• Once it has been on the drug for 3 – 4 weeks the symptoms will start to go away.
  • If the dose of medication is too high then signs of hyperthyroidism will appear – increased thirst and urination, nervousness, weightloss, panting, weakness, and increased appetite. If you notice these signs stop the medication and call your veterinarian.
  • Some medications that your dog may already be on can cause the thyroid hormone to be decreased. These drugs include: cortisone, aspirin, flunixin (Banamine), furosemide (Lasix), and phenobarbital. Make sure your veterinarian knows if your dog is taking any of these medications.
Continue Reading

Recipes for Homemade Gluten-Free Dog Treats: Easy Dog Snack Recipes to Make at Home

Here are more recipes on how to make truly gluten-free dog treats recipes. Gluten is in many more foods than anyone thinks, at first. To get familiar with the offending ingredients, take a look at this growing list before going on to the recipes. All these foods contain or make gluten when added to other ingredients.

  • Sausages
  • Malts
  • Malt vinegar
  • White pepper
  • Pastas
  • Pickles
  • Miso
  • Some curry powders
  • Teriyaki sauce
  • Rye
  • Semolina
  • Bulgur
  • Wheat Grass
  • Wheat (flour)
  • Barley (all grains)
  • Oats (there are gluten-free oats at the grocer)
  • Soy products
  • Food starches (cornstarch etc.)
  • Roux-based soups (made with flour)
  • Bouillon cubes
  • Roux-based gravy (made with flour)
  • Brown rice syrup

Gluten is also used as a stabilizing agent in ice creams and ketchups. Now, on to those recipes that were promised.

If the pet is allergic to eggs, simply omit it in this first recipe. The potato binds the ingredients nicely and the egg is mostly for more protein, which the meat contains.

The second recipe is meatless. Dogs are omnivores and they like vegetables and fruit, too. All of these recipes are made with good, human-grade food.

Homemade Dog Treats Recipe #1

For Harley’s Orange Squares you will need:

 

  • 1 pound of ground meat (cooked, use beef, chicken, fish or lamb)
  • 1 large sweet potato (cooked and mashed)
  • 1 large egg
  • ½ cup water
  • A large bowl
  • A wooden spoon
  • A baking sheet
  • Oil to coat the pan with
  1. Preheat your oven to 350(f) degrees
  2. Combine egg, sweet potato and water in large bowl. Allow to sit for 10 minutes.
  3. Add meat and mix well.
  4. Spread on lightly oiled baking sheet.
  5. Cut into bars or squares
  6. Bake for 30 minutes and remove the pan from oven. Use a spatula to turn them over, then bake them again for 20 more minutes.
  7. Remove them from the oven and cool them on a wire rack.
  8. Serve when cool. Yield is approximately 30 – 45 squares or bars.

Easy Homemade Dog Treats Recipe #2

To make Harley’s Veggie Bars you will need:

  • 1 large sweet potato, diced in ½ inch chunks
  • 4 cups of water
  • 3 carrots, cut in coins
  • 3 – 4 cups instant potato flakes – the 100% real potatoes, no other ingredients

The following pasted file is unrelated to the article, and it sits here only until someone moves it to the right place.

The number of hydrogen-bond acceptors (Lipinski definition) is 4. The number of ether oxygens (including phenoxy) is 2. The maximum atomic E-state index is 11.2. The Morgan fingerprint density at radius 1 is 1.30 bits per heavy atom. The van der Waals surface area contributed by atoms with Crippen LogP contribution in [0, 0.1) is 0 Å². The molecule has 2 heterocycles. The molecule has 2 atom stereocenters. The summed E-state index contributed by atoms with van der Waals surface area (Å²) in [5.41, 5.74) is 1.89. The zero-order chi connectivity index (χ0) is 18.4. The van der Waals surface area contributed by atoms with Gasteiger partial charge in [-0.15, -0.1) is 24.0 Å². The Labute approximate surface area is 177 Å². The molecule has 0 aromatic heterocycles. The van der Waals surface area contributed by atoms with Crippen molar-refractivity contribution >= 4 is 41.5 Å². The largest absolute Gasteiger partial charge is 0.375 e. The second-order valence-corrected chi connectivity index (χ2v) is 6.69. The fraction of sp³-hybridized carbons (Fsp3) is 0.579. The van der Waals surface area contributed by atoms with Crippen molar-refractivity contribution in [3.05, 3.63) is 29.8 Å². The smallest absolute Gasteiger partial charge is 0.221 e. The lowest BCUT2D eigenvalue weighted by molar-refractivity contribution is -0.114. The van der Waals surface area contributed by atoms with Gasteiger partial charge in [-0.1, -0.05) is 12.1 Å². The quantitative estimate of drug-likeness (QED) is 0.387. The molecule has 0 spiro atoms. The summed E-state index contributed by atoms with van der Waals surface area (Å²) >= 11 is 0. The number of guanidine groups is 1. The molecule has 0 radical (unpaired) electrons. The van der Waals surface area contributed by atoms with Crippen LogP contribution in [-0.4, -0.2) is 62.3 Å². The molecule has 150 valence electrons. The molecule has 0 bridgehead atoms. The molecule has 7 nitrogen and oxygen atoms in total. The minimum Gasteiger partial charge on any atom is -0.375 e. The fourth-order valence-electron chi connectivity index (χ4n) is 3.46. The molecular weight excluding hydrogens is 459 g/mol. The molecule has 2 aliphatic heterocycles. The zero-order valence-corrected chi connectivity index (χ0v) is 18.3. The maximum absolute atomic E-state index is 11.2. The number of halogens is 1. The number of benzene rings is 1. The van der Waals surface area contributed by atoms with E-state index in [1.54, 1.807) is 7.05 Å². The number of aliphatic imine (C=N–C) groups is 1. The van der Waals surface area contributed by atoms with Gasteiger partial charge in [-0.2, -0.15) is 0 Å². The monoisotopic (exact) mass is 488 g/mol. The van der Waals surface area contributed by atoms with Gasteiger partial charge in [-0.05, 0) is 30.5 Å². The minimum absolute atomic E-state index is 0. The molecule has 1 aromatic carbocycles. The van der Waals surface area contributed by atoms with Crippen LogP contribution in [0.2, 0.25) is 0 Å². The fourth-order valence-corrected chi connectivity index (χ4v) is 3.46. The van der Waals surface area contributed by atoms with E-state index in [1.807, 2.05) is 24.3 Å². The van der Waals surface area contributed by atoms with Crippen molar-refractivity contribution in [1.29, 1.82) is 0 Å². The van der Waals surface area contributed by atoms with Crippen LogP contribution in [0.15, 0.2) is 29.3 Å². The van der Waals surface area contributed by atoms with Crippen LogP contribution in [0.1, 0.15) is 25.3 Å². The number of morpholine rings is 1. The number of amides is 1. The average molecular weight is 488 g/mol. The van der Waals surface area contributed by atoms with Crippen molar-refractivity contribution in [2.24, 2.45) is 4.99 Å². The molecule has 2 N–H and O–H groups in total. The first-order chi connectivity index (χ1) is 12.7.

• A large sauce pan or pot with lid
  • A sharp knife
  • A cutting board
  • A potato masher
  • A baking sheet
  • Foil
  • A spatula
  • Oil to grease the pan
  1. Preheat the oven to 375F degrees.
  2. Chop the vegetables and put them into the pan.
  3. Add the water.
  4. Turn the heat on high under the covered pan and cook the vegetables until very soft when pierced with a fork.
  5. Take the pan off the heat and take off the lid, being careful not to burn in the rush of hot steam that follows.
  6. Mash the vegetables until they’re all smashed good.
  7. Add the instant potato flakes and stir. It should be kind of stiff like dough and it shouldn’t move when the spoon is pulled out. If it does, add more potato flakes and mix them in.
  8. Line the baking sheet with foil and then oil the foil.
  9. Dump the mixture onto a baking sheet.
  10. Spread it out evenly all over the pan, filling out the corners. Make sure it’s evenly spread, so there aren’t thick and thin spots.
  11. Take the knife and cut the mixture into squares or bars, depending on the size of your dog and the size of treat desired. Yield can be 30 bars to 60 small squares, it just depends.
  12. Bake in the oven for 25 minutes, then turn down the temperature to 250F degrees and leave the pan in for another two hours.
  13. Don’t open the door to see how they’re doing in the last two hours, it’s necessary for them to cool down slowly.
  14. After two hours remove the pan from the oven and turn the bars over with a spatula and then put them back in the oven for an hour more.
  15. At the end of the hour, turn off the oven and leave the treats in until completely cooled. They should be hard with softer centers and the corners may have browned during the high temperature period. That’s perfectly normal and it’s been found that dogs don’t mind one bit.
  16. Cool completely before serving.

Store the treats from either recipe in an air-tight container in the freezer or the refrigerator. The test dogs love these treats just as much as they love the meaty ones. Be creative, experiment and have fun when cooking for a pet.

Continue Reading